Build Trust Among Leaders

Phase 1

Build Trust Among Leaders

The core objective of Phase One is to build trust between leaders of the initiative, who represent different stakeholder groups and different interests. Trust is often the glue that sustains participants’ relationships with one another. These relationships are key to the durability and success of a dialogue.

TFD Steering Committee Identifies Local or Global Challenge:

The dialogue process begins with a SC member or members proposing an issue, and corresponding fracture lines, that need solving. These issues are often ones that their organizations or partners on the ground face regarding forests and livelihoods. This often occurs through formal presentations or informal conversation during the annual SC meeting.

If the SC is interested in the idea, one SC member will draft a concept note that explains and justifies how the proposed challenge would benefit from a TFD initiative. The SC as a collective then reviews the concept note and the topic based on a set of standard criteria:

  • The issue’s significance and priority relative to TFD’s purpose, mission, and goal
  • The dialogue’s potential—based on information available, willingness of stakeholders to engage, existing analysis, and clear possibilities to achieve impact and change
  • Comparative advantage of TFD on the issues and in possible locations
  • Indication of interest from local partners and country offices of Steering Committee members’ organizations
  • Likely ability of local, regional, and global partners to reach and engage stakeholders
  • Availability of financial and logistical support

While evaluating an issue, the Steering Committee will also review the full suite of current initiatives to ensure balance across geography, content matter, and stakeholder engagement.

Create Advisory Group:

Successful dialogue initiatives need a way to ensure effective and varied representation of stakeholder perspectives, build credibility, and maintain neutrality. In the TFD governance structure, this group is referred to as the Initiative Advisory Group (or “Advisory Group”).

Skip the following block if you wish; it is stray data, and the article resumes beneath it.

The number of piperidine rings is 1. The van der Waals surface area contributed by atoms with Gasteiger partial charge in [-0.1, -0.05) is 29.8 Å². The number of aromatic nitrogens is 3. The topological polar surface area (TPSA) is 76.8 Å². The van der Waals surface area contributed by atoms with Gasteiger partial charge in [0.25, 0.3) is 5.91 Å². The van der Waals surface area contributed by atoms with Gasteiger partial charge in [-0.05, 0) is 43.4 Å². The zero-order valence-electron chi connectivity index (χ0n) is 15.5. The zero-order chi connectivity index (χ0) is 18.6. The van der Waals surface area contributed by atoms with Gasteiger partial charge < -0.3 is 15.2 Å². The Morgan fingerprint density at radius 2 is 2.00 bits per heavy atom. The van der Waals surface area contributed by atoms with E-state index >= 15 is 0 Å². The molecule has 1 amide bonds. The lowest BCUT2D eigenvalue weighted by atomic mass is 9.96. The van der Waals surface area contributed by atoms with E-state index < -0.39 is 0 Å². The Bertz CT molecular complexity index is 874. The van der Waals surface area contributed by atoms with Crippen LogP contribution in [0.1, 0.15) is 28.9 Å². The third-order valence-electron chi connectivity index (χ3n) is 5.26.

Work with Key Local and International Partners:

Once the Advisory Group has been formed, the next step is to work with key local and international partners to analyze the situation, map stakeholders, and develop buy-in for the initiative. In TFD’s model the researcher conducting the analysis is often a member of the Advisory Group, a commissioned researcher or consultant, or an in-house staff member. The output of this research is a Scoping Paper that outlines the context of the issue and the ways in which dialogue can be useful for moving toward solutions. The research analyzes the issue’s dimensions, the state of understanding and response, stakeholders involved, and critical tensions that can be addressed through dialogue. The analysis explores formal and informal structures that have facilitated the current situation and examines which structures are impeding solutions. Through the process, the researcher will identify countries that could provide effective case studies of the issue. These are explored later in the process to determine feasibility and appropriateness for hosting a dialogue. The researcher will have produced a list of potential stakeholders. The Advisory Group additionally discusses this list and adds or modifies with additional stakeholders as needed. This list may also form the initial draft of a participants list for the dialogues. At this stage, the Advisory Group begins to approach these stakeholders to gather input, discuss the issue, and pave the way for future involvement.

Scope the Issue Through Dialogue:

Together, the Scoping Paper and the Advisory Group lay a strong foundation for the beginning of an initiative. However, these outputs are the products of a relatively small group of people. Before entering Phase Two, it is critical to create resonance for the initiative with a larger and more representative group of stakeholders. Expanding the group of stakeholders also helps to refine the concept, focus attention, and clarify the context and fracture lines. TFD often achieves these goals through Scoping Dialogues. A TFD Scoping Dialogue is usually the first multi-stakeholder dialogue in an initiative. Typical objectives of a Scoping Dialogue include understanding an issue’s fracture lines, information gaps, and the role (or lack thereof) of dialogue in addressing the issue. These dialogues orient the initiative, build trust for future dialogues, and improve understanding of the issue. At this early stage, they do not seek solutions.  Following the Scoping Dialogue, the co-chairs, with the support of the Secretariat, produce a Co-chairs’ Summary Report, capturing the key perspectives, discussions, agreements, and next steps from the dialogue. The Advisory Group and SC review the Scoping Dialogue’s outputs and create a tentative plan for the initiative. This may include dialogues in specific countries to explore country-level scenarios or it may include more globally focused dialogues.

See the TFD guide for further details on the Phase 1 of the TFD process.